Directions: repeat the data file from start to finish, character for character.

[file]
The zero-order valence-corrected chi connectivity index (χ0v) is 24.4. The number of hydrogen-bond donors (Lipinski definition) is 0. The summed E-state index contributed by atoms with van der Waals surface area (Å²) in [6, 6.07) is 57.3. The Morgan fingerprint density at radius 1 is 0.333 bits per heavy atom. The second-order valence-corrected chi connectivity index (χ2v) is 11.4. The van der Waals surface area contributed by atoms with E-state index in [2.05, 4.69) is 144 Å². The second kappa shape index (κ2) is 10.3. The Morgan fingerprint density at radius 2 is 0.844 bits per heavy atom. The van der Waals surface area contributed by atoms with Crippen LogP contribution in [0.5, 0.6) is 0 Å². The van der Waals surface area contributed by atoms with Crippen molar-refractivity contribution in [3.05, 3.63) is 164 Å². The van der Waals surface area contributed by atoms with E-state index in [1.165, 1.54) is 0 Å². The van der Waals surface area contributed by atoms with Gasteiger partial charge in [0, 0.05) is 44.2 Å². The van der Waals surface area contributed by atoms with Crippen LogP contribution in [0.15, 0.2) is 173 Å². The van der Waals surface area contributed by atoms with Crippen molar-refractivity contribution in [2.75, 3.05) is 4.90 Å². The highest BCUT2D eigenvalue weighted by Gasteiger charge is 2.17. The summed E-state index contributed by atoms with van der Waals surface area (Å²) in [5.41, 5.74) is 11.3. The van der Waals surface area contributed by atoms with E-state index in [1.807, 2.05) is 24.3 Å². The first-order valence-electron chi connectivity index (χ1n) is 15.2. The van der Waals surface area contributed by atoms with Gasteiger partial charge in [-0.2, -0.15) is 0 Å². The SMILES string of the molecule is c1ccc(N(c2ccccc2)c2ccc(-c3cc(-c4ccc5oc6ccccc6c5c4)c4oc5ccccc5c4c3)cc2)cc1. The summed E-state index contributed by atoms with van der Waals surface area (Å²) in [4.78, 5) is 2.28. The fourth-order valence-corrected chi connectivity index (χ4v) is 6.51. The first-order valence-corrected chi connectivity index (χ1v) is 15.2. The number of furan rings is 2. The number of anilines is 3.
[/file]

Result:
The zero-order valence-corrected chi connectivity index (χ0v) is 24.4. The number of hydrogen-bond donors (Lipinski definition) is 0. The summed E-state index contributed by atoms with van der Waals surface area (Å²) in [6, 6.07) is 57.3. The Morgan fingerprint density at radius 1 is 0.333 bits per heavy atom. The second-order valence-corrected chi connectivity index (χ2v) is 11.4. The van der Waals surface area contributed by atoms with E-state index in [2.05, 4.69) is 144 Å². The second kappa shape index (κ2) is 10.3. The Morgan fingerprint density at radius 2 is 0.844 bits per heavy atom. The van der Waals surface area contributed by atoms with Crippen LogP contribution in [0.5, 0.6) is 0 Å². The van der Waals surface area contributed by atoms with Crippen molar-refractivity contribution in [3.05, 3.63) is 164 Å². The van der Waals surface area contributed by atoms with E-state index in [1.165, 1.54) is 0 Å². The van der Waals surface area contributed by atoms with Gasteiger partial charge in [0, 0.05) is 44.2 Å². The van der Waals surface area contributed by atoms with Crippen LogP contribution in [0.15, 0.2) is 173 Å². The van der Waals surface area contributed by atoms with Crippen molar-refractivity contribution in [2.75, 3.05) is 4.90 Å². The highest BCUT2D eigenvalue weighted by Gasteiger charge is 2.17. The summed E-state index contributed by atoms with van der Waals surface area (Å²) in [5.41, 5.74) is 11.3. The van der Waals surface area contributed by atoms with E-state index in [1.807, 2.05) is 24.3 Å². The first-order valence-electron chi connectivity index (χ1n) is 15.2. The van der Waals surface area contributed by atoms with Gasteiger partial charge in [-0.2, -0.15) is 0 Å². The SMILES string of the molecule is c1ccc(N(c2ccccc2)c2ccc(-c3cc(-c4ccc5oc6ccccc6c5c4)c4oc5ccccc5c4c3)cc2)cc1. The summed E-state index contributed by atoms with van der Waals surface area (Å²) in [4.78, 5) is 2.28. The fourth-order valence-corrected chi connectivity index (χ4v) is 6.51. The first-order valence-corrected chi connectivity index (χ1v) is 15.2. The number of furan rings is 2. The number of anilines is 3.